Thruster layout


Hi Everyone,

Over the years of working with ROVs, thruster layout has become very important. The use of a lateral thruster to provide sideways movement is very much needed.

Some ROV's have 4 vectored thrusters on the same plane and 1 vertical, others have the same layout as the OpenROV but use a small lateral thruster through the belly of the ROV.

How will the OpenROV be able to move sideways to offset a current?


From my years of working with ROVs I find that doing "useful" observation almost always requires holding the ROV stationary or nearly stationary while in a cross current. I don't think the present 3 thruster configuration is going to do that very well. You rarely can get precisely upstream or downstream of what you want to look at.


Great point. Something we talked a lot about early on. We had 4 thrusters on the earlier design, but the the three thruster model reduced so much cost and complexity that it seemed like the right move.

At this point, I think you'll have to make repeated passes on an object to get continued view.

What do you think about the potential for clusters of ROV's providing multiple angles?


Yes. The hope for this issue is that we can get enough people working on open source ROV software that can translate to other designs. Including a more robust (but likely much more expensive) design.

Also, I've attached an early sketch of the 4 thruster design that prioritized the strafing control.


I am afraid that multiple ROVs with multiple tethers is going to be a real tangle hazard.

I suppose it might be possible to run a real tether to one Master ROV, and have some short range IR or alternate technology tether to nearby Slave ROVs. Navigation of such a cluster to make them fly in formation would be a challenge of its own.


Cluster navigation is really interesting to me because I think it's also really good for maintaining spacial awareness - telepropreoception - if you will. This is why many driving video games position the point of view behind and above the vehicle you're driving. There are also many secondary advantages of driving pairs (or sets) of ROVs together, such as recovering vehicles that get stuck, or avoiding that in the first place. Moreover, I think that it is important to consider the user experience- being able to see an ROV in the environment it is driving if gives context that tells the story about what is going on much better then if you just saw the video feed without the object providing it. This is a really interesting topic, so perhaps we can start a separate thread on it!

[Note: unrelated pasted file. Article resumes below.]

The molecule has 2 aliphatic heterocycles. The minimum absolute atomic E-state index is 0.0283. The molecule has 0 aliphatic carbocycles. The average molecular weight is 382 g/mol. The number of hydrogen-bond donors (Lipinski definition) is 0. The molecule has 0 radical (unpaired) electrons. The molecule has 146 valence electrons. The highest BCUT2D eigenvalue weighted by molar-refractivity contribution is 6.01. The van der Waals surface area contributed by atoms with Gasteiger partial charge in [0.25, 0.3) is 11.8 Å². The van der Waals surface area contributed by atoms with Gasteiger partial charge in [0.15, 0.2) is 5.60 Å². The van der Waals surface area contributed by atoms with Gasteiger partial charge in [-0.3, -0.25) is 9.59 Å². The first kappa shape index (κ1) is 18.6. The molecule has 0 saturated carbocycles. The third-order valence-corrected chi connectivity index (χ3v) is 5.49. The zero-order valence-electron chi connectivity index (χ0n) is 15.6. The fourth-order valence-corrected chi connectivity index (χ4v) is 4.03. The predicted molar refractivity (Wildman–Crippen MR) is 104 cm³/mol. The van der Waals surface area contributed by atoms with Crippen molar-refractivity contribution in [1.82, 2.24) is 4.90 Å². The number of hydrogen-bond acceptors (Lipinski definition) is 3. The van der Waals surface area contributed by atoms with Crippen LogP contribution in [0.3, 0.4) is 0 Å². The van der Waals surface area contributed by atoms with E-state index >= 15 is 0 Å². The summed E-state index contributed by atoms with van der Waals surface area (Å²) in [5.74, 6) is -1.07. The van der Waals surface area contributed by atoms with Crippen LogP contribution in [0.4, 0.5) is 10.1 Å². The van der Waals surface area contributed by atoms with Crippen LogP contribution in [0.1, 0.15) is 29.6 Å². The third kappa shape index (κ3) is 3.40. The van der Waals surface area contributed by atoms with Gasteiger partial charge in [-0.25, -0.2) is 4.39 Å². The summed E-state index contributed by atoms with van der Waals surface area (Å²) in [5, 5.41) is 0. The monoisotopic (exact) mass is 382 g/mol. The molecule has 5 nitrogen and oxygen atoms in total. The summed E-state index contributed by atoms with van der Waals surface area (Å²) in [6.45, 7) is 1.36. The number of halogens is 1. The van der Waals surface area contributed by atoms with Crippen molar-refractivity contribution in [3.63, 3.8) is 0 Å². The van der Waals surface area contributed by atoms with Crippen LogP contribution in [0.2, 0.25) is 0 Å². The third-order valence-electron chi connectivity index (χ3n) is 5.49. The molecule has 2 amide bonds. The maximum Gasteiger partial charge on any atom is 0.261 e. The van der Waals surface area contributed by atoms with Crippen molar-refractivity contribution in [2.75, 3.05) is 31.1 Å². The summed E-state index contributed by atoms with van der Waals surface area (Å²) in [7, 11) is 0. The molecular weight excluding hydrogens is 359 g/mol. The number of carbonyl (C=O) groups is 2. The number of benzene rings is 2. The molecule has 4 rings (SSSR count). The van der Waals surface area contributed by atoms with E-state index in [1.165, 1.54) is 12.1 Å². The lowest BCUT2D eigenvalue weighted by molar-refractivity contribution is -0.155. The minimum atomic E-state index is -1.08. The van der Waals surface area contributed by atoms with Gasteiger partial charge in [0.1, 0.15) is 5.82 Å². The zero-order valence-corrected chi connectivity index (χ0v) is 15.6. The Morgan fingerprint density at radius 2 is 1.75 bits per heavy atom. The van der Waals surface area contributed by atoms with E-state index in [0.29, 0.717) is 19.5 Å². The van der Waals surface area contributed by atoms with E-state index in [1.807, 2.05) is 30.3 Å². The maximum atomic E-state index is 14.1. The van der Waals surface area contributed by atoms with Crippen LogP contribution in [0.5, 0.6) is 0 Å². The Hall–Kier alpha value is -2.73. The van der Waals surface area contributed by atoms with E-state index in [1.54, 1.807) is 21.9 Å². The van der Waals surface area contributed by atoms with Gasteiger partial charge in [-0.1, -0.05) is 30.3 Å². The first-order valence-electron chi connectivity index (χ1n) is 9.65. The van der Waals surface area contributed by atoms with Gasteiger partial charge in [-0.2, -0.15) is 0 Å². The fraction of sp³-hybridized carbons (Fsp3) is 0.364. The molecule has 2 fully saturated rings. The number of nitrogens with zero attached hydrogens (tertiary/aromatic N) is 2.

I've considered adding a "vertrans" (vertical-translateive) system by adding a fourth thruster and having there be two quasi-vertical thrusters at 45 degree angles, but for simplicity sake, we haven't consecrated on that yet. Not having the ability to crab from side to side is "good enough" and we could add that later. Also, it might be just as easy to just add a panning or side-facing camera.

It would be good to see other people's thoughts on this though!



Hi Eric.

First of all, fantastic project. By far the best micro ROV i have seen so far.

Having the ability to fly the rov lateral is absolutely necessery. Especially in a situation where you have bad visibility, soft seabed or inside a wreck. Having the possibility to fix the camera on a fixed spot and move around it combinding lat/fwd/aft and spin is very important.

Vertrans thruster config works best on a round vessel, like a ball (ex: HyBall ) or a tube shaped hull. The use of a lateral thruster through the belly of the ROV is the simplyest way of doing it and would work best with the over all design of the OpenRov.

Adding a panning camera is not the way to go. The reason observation class rov's don't have it is because it dosent realy work. The only practical way of manuvering a camera is with lateral and axial thrust, and spin of course. Pannning cameras is mostly only used on work class rov's for manipulator operations.



Douglas, I saw from another of your posts that you live in Cape Cod. You say here that you have experience with ROVs. Did you by chance work at Woods Hole?


I worked for Woods Hole (WHOI) in the late 1980's for the geology department designing/building/repairing equipment to measure tides, wave energy, sand wave movement, etc. under Dr.s Aubrey, Ewing, and Von Hertzen. Most of my ROV experience was with Imetrix (now defunct, Talon, LampRay), Benthos (now Teledyne, Stingray), Webb Research (also now Teledyne, Slocum) and Seascan (Hydroglider).


Is this useful? .


That looks quite good. It may be a bit bulky for the thrust it generates, but it is worth exploring.



I'm not trying to be a smart-arse, but could you please elaborate. I'm trying to sell this thing, and I need all the advice I can get! Thanks. David Young


With small ROVs like the Open ROV it can be difficult fitting thrusters of usable power in the available space. You can replace several thrusters with one which is nice, but it looks somewhat bulky. Maybe a hybrid ROV with one conventional thruster going straight back to provide main propulsion, and two vectored thrusters going port & starboard for maneuvering would be good?

Can you measure the thrust you get? Compare it to a good thruster like a Tecnadyne 260 ( Thrust per Watt and thrust per cubic inch would be good numbers to have.

I like the looks of your 2 thruster ROV. Especially the simplicity of the frame. I guess a camera would go between the floats?

A fun, maybe very simple, proof of concept ROV might be made with two of your vectored nozzles on a frame "powered" by two garden hoses.




Your hybrid ROV idea is definitely worth consideration.

The overhangs on the 2-thruster ROV are designed for mounting (and protection) of cameras and the like, but a camera could be mounted between the floats as you say.